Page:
Purpose of Utah Road Respect

cycling utah

Will the roads ever be a place where users of all modes of transportation can peacefully interact and safely respect each other’s rights? The Road Respect program of Utah believes so.

Reducing cycling fatalities and increasing awareness are a part of whole program. Since 2011, Bike Utah, the Utah Department of Transportation, the Department of Public Safety, Utah Highway Patrol and Zero Fatalities have teamed together to host a number of events. The mission of these Bike Tours is (according to roadrespect.utah.gov)

To promote safety by educating both drivers and cyclists about the rules of the road and encouraging mutual respect so that everyone gets home safely.

2014 Tour Schedule

2014 marks the 4th annual Road Respect Tour. This consists of 30 “Road Respect” cyclists, accompanied by several classic cobra automobiles, as they travel throughout the state, promoting safety techniques and demonstrating proper cycling/driving behavior.  The riders will move to several different Utah locations to join the local communities for open-public rides, as well as other various activities for cyclists and motorists of all ages and abilities. Mini car shows—including the classic cars—will  also take place for general amusement and to encourage discussion between cyclists and motorists. The schedule for the 2014 Tour is:

  • May 28  Community Celebrations, Ivins
  • May 29  Gunlock Loop/Snow Canyon
  • May 30  Bryce to Torrey
  • May 31  Moab
  • June 19  Park City to Coalville
  • June 20 Morgan
  • June 21 Logan

Riding with Respect

When preparing for the Tour, or while on the road in general, the Utah Road Respect Program offers the following general tips and reminders for safe cycling:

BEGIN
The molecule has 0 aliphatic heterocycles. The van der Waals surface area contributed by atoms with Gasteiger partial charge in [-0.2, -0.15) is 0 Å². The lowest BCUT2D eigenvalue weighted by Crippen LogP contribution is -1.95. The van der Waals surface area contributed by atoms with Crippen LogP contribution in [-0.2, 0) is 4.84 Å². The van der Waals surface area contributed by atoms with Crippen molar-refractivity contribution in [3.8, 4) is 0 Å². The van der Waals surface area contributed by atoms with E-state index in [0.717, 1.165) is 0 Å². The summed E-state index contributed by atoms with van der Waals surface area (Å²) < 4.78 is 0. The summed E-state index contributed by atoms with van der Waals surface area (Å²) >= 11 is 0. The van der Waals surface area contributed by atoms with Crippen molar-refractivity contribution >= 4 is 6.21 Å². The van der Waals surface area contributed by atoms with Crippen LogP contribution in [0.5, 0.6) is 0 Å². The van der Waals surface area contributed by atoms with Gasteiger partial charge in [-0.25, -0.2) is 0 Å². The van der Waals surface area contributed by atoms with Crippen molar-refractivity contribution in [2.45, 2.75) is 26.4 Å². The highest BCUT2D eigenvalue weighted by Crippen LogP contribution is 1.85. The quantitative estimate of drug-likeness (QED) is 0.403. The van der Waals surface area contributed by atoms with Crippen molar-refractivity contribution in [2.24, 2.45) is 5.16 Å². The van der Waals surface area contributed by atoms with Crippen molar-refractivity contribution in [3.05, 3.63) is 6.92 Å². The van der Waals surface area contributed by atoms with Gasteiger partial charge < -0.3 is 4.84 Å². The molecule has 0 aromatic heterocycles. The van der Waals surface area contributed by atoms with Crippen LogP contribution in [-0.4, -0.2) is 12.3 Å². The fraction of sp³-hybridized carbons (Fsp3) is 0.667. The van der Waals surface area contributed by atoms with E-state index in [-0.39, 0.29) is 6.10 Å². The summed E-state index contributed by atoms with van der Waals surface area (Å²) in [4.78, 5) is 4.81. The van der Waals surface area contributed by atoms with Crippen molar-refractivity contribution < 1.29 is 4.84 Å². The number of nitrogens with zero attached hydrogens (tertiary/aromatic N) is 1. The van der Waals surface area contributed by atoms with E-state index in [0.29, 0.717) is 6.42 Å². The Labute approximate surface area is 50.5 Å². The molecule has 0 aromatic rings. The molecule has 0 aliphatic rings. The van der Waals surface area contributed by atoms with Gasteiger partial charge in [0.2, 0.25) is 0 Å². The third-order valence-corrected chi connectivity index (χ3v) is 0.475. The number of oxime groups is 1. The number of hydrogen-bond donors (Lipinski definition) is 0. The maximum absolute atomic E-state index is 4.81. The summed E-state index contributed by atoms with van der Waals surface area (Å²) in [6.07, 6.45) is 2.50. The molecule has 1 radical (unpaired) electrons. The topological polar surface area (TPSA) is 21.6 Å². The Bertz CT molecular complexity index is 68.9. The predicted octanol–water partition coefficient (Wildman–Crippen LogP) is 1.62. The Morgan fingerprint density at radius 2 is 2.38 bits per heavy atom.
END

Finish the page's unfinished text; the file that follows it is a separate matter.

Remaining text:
1. Always wear a helmet. Your helmet should sit level on your head and the straps should be snug.
  2. Ride predictably in a straight line. Don’t swerve in and out of parked or stopped cars or move back and forth from the roadway to the sidewalk.
  3. Wear bright clothing that increases your visibility to motorists, especially at night.
  4. Make eye contact with motorists when making a turn so you feel confident that each party is aware of one another.
  5. Don’t wear headphones or talk on cell phones while riding so your hearing is not impaired and you are not riding distracted.

Driving with Respect

For those of us who often find ourselves in a car rather than on a bicyle, the Utah Road Respect Program provides the following suggestions for creating a safer road environment:

  1. Watch for bicycles in traffic; they are smaller and harder to see.
  2. Don’t underestimate the speed of a bicyclist. Many bicyclists can easily travel at 25-30 mph. Recognize this when making turns and yielding to all road users.
  3. Be patient when driving around cyclists.
  4. Be aware of your surroundings by focusing on driving and the road.
  5. Take caution of oncoming traffic when giving cyclists room as you pass them.
  6. Slow down around cyclists.
  7. Be respectful of other road users. Courtesy is contagious.

The Program also provides references for all relevant Utah cycling and motorist laws for further information.

Christensen and Hymas advocate safe cycling. Being cyclists themselves, our attorneys emphasize the great benefit cycling can be for health, enjoyment, and the environment but also that safety precautions should always be maintained. If you or someone you know have been seriously injured in a bicycle accident, feel free to call 801.506.0800 to speak to our knowledgeable staff. Let us worry about the legal fees to ensure you are fully compensated while you focus on the healing process.

If you wish to further inform yourself on the laws in Utah for bicycle injury compensation, Christensen and Hymas also offer “The Utah Bicycle Accident Handbook” for free.

Photo courtesy of cureMSutahIdaho